In the 1100’s Europeans had mastered a technique for producing cast iron, some 1,500 after the Chinese. This was by means of a blast furnace, so called because of the blasts of air required to achieve a high enough temperature to melt iron. Water and sometimes wind power were used to operate the bellows and for crushing up the iron ore to increase its surface area. Blast furnaces gradually grew in capacity to meet the demand for the new cast iron, which had wider applications than wrought iron, but two distinct problems arose as a result.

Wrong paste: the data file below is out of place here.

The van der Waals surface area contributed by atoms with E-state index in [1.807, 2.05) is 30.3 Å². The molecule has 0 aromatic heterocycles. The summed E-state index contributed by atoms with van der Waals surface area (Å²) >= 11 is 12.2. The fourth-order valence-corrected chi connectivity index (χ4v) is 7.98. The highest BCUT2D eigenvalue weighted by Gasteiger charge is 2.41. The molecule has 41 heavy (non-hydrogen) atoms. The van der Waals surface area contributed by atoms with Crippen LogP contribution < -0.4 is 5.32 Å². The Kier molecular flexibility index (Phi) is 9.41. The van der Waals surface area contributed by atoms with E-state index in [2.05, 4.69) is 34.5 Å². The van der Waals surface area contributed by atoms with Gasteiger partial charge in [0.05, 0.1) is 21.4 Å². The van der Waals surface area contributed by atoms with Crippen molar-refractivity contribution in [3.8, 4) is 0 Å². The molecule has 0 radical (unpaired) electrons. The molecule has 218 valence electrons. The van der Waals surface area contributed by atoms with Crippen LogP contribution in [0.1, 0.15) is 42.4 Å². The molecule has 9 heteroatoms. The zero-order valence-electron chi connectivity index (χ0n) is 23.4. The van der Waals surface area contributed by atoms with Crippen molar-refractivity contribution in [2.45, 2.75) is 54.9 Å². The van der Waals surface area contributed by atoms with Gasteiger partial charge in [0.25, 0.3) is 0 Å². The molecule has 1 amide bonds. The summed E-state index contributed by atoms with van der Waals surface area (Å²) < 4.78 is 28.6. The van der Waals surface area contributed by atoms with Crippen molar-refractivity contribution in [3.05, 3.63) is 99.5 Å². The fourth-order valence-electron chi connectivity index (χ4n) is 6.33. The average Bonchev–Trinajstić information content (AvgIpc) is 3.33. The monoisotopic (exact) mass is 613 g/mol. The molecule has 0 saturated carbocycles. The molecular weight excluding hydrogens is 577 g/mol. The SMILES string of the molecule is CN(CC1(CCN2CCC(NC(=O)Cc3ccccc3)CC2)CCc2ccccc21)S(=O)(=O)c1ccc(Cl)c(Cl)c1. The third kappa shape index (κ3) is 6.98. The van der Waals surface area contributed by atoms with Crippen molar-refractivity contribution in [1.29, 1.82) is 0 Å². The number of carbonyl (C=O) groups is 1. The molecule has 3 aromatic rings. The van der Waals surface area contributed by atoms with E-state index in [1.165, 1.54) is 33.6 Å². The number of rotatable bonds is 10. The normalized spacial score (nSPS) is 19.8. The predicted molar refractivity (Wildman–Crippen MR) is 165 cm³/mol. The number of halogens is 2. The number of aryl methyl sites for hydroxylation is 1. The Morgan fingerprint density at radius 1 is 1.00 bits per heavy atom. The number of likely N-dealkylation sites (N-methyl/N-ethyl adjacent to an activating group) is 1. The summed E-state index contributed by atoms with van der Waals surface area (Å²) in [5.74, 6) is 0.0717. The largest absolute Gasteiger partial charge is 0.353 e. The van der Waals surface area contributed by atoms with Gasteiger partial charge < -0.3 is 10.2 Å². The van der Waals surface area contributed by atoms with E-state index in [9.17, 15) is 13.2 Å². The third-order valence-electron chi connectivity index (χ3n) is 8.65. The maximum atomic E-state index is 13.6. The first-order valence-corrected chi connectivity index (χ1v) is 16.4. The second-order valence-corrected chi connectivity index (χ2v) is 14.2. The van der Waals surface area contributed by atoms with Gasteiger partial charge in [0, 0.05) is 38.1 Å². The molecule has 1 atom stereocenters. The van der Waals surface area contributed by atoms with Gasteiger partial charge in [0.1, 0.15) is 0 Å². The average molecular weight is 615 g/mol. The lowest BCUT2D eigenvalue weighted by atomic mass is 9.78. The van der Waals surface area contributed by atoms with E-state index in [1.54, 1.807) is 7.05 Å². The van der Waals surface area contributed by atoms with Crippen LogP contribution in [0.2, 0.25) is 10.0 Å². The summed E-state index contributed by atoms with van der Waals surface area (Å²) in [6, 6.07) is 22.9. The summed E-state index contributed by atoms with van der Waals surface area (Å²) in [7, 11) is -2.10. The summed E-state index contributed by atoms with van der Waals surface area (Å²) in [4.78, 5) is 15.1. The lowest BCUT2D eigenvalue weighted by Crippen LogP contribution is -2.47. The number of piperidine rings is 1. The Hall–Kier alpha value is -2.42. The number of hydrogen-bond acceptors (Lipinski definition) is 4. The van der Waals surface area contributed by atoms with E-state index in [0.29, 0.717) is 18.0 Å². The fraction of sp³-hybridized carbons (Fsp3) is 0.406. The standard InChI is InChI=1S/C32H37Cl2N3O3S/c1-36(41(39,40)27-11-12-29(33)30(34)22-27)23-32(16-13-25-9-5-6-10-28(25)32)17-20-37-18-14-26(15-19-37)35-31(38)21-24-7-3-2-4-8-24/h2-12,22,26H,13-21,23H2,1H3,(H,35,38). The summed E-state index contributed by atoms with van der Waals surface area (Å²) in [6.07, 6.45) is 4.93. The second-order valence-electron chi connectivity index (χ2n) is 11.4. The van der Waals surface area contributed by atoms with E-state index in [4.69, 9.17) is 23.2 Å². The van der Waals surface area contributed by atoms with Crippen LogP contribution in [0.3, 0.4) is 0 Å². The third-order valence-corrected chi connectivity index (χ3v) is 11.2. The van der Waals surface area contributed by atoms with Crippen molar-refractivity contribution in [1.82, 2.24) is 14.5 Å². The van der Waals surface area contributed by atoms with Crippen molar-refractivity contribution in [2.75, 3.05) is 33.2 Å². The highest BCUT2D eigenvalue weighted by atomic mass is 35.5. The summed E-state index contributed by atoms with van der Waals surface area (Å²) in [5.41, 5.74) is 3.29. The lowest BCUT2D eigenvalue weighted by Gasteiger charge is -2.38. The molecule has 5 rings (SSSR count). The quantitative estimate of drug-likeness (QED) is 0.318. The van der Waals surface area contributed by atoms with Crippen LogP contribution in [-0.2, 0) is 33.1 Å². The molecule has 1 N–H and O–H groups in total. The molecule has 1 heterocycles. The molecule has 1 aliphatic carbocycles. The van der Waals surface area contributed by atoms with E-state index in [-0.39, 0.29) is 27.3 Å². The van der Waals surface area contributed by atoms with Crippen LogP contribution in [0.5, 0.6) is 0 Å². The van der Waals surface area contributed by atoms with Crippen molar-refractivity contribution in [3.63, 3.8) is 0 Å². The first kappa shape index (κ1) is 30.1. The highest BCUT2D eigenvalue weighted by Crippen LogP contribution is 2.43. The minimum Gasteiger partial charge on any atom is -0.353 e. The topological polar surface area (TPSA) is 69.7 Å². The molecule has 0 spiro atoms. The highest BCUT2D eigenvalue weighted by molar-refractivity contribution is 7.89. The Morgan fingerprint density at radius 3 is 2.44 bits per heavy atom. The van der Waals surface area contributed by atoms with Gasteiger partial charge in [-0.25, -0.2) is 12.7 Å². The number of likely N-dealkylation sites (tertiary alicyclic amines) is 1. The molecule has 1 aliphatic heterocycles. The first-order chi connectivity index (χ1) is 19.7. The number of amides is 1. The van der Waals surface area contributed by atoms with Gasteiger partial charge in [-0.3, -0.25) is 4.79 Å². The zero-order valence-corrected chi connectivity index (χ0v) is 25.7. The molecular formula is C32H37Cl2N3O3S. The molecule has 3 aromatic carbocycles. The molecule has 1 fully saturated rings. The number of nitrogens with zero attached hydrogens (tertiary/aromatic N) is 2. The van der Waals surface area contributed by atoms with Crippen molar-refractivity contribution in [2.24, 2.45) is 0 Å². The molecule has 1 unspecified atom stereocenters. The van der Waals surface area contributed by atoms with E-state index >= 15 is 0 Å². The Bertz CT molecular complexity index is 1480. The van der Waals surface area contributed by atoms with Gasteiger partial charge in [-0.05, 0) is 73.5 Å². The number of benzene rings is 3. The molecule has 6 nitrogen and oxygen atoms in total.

Charcoal began to run short as Europe’s trees were increasingly felled, and slag impurities prevented as much as 50 percent of the iron from being run off for casting. The introduction of coke and lime into the process, solved both of these problems, but not for several centuries to come.